MY-Y

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Mar 4, 2020
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Letting off the gas pedal enables full power regen. For my MY, this is ~82 kW of power in reverse at highway speeds with a warm battery. Hitting the brake pedal doesn't change this at all. Unfortunately for snow driving, this is 100% rear wheel braking. It didn't cause me any issues last winter though. ABS still keeps things under control.
Screenshot_20210907-112424.jpg
 

Darmie

Super Member
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Jan 13, 2016
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Clear Lake TX.
The car dynamically adjusts regen if senses that a wheel is about to lock up (much like ABS). You can see that on an icy road the green bar is all over the place if you suddenly take your foot off the accelerator.
Obviously there is no substitute for safe driving, especially in the winter, but the regen is not something to be concerned about. I always have my regen set to full and never had any issues so far. And I live in Ontario where winters can be pretty harsh.
That's good to know. That will save us from watching an hour of Bjorn testing this out. I think he missed his calling on testing this. He's always driving in the snow.
 
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If you press the brake while still depressing the accelerator pedal, I think regen is disabled (as is acceleration) and only the friction brakes are applied. Not with my MY now if anyone else wants to test. I could be mistaken...did some testing a few weeks back but I can't quite remember.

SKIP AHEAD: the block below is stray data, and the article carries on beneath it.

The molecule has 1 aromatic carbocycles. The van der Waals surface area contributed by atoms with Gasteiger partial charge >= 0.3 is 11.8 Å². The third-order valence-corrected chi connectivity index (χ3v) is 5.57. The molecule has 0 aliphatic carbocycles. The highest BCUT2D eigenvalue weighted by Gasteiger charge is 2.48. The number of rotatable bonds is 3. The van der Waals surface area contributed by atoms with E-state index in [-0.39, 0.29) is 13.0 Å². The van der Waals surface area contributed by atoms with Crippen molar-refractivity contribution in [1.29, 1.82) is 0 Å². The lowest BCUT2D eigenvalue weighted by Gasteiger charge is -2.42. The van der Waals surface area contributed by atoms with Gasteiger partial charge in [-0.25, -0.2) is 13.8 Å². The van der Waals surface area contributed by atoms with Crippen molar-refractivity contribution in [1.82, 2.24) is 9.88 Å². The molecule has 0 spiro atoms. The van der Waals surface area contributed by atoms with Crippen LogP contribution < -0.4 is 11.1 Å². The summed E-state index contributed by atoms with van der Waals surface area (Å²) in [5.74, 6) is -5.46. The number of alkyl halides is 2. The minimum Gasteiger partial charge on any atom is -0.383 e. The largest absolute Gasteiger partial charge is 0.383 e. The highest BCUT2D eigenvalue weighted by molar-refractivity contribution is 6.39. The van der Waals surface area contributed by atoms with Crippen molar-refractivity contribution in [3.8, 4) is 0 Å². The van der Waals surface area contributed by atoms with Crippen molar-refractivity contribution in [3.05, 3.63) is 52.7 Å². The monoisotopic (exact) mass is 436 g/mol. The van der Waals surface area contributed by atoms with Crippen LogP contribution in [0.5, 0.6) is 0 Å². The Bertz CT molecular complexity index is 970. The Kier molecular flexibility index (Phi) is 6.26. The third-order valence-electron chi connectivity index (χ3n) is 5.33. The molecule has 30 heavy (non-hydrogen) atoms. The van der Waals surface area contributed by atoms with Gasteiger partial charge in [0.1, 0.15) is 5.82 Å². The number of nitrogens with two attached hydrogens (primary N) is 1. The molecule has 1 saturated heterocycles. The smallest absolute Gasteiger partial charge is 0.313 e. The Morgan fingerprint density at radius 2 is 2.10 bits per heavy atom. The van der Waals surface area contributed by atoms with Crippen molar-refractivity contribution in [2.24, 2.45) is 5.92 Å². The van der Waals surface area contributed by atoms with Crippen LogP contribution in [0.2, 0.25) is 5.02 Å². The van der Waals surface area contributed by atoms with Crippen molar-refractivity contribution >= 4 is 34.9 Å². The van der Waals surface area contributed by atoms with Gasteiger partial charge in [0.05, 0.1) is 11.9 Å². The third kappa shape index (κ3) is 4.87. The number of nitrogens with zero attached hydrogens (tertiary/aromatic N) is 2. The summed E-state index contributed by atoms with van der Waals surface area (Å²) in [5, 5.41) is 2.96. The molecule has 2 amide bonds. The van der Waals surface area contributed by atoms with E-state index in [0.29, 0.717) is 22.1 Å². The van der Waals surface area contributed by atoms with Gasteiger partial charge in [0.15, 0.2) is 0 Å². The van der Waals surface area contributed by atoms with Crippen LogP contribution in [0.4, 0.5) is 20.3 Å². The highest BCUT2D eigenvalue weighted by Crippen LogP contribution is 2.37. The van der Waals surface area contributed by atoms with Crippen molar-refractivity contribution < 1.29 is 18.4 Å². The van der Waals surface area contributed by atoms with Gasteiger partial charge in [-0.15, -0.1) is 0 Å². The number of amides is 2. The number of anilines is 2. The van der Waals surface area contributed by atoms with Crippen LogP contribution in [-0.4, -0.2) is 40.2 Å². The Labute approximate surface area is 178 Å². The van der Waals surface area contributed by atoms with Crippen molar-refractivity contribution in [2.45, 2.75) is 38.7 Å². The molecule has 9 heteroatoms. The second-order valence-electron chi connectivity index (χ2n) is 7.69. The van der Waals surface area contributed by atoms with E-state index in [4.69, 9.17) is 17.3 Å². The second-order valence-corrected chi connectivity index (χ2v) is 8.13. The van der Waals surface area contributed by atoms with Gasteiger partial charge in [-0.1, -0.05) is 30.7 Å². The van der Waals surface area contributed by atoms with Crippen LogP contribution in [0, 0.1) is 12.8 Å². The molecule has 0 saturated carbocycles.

EDIT not suggesting that this would be a reasonable thing to do...probably quite dangerous and hard to manage the pedals properly with both feet. Just interesting.
 
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Fourdoor

Active Member
May 31, 2016
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United States
Letting off the gas pedal enables full power regen. For my MY, this is ~82 kW of power in reverse at highway speeds with a warm battery. Hitting the brake pedal doesn't change this at all. Unfortunately for snow driving, this is 100% rear wheel braking. It didn't cause me any issues last winter though. ABS still keeps things under control.

Really good info here. I am very surprised that Tesla's don't take advantage of the front motor for regenerative braking. If I had to guess, I would say they did this to simplify things, they have the same amount of regen on RWD cars as they do on AWD cars this way.

Keith

PS: Also surprised about the lower regen in winter. A Chevy Bolt with a 60 kWh battery has full 70 KW regen unless the battery pack is damn near frozen solid.
 

Zoomit

Active Member
Sep 1, 2015
2,266
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SoCal
PS: Also surprised about the lower regen in winter. A Chevy Bolt with a 60 kWh battery has full 70 KW regen unless the battery pack is damn near frozen solid.
I had the same impression coming from the Bolt and Spark EVs as well. The Tesla battery management is MUCH more temperature sensitive than the GM BMS. I suspect, but have been unable to verify, that this is due to the relatively low Cobalt chemistry that Tesla uses (NCA vs NMC622).